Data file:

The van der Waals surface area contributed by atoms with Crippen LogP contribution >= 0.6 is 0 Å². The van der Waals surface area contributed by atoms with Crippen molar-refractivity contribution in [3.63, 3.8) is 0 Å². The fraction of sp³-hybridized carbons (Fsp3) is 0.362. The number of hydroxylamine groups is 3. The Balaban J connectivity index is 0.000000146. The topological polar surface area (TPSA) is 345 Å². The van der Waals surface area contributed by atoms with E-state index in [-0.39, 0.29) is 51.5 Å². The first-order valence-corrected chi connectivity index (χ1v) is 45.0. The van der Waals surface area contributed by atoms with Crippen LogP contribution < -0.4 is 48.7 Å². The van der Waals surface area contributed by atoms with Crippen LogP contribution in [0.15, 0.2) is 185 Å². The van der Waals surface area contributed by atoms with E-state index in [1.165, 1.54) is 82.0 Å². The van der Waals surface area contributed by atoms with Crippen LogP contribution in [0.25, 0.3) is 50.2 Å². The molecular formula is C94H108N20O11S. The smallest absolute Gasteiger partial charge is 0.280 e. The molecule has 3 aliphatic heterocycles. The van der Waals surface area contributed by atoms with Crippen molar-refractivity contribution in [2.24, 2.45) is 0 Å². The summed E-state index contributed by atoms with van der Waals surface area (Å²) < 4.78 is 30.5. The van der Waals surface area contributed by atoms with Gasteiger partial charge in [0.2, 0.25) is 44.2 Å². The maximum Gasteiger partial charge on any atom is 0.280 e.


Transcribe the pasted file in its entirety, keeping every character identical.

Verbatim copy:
The van der Waals surface area contributed by atoms with Crippen LogP contribution >= 0.6 is 0 Å². The van der Waals surface area contributed by atoms with Crippen molar-refractivity contribution in [3.63, 3.8) is 0 Å². The fraction of sp³-hybridized carbons (Fsp3) is 0.362. The number of hydroxylamine groups is 3. The Balaban J connectivity index is 0.000000146. The topological polar surface area (TPSA) is 345 Å². The van der Waals surface area contributed by atoms with E-state index in [-0.39, 0.29) is 51.5 Å². The first-order valence-corrected chi connectivity index (χ1v) is 45.0. The van der Waals surface area contributed by atoms with Crippen LogP contribution < -0.4 is 48.7 Å². The van der Waals surface area contributed by atoms with Crippen LogP contribution in [0.15, 0.2) is 185 Å². The van der Waals surface area contributed by atoms with E-state index in [1.165, 1.54) is 82.0 Å². The van der Waals surface area contributed by atoms with Crippen LogP contribution in [0.25, 0.3) is 50.2 Å². The molecular formula is C94H108N20O11S. The smallest absolute Gasteiger partial charge is 0.280 e. The molecule has 3 aliphatic heterocycles. The van der Waals surface area contributed by atoms with Crippen molar-refractivity contribution in [2.24, 2.45) is 0 Å². The summed E-state index contributed by atoms with van der Waals surface area (Å²) < 4.78 is 30.5. The van der Waals surface area contributed by atoms with Gasteiger partial charge in [0.2, 0.25) is 44.2 Å². The maximum Gasteiger partial charge on any atom is 0.280 e.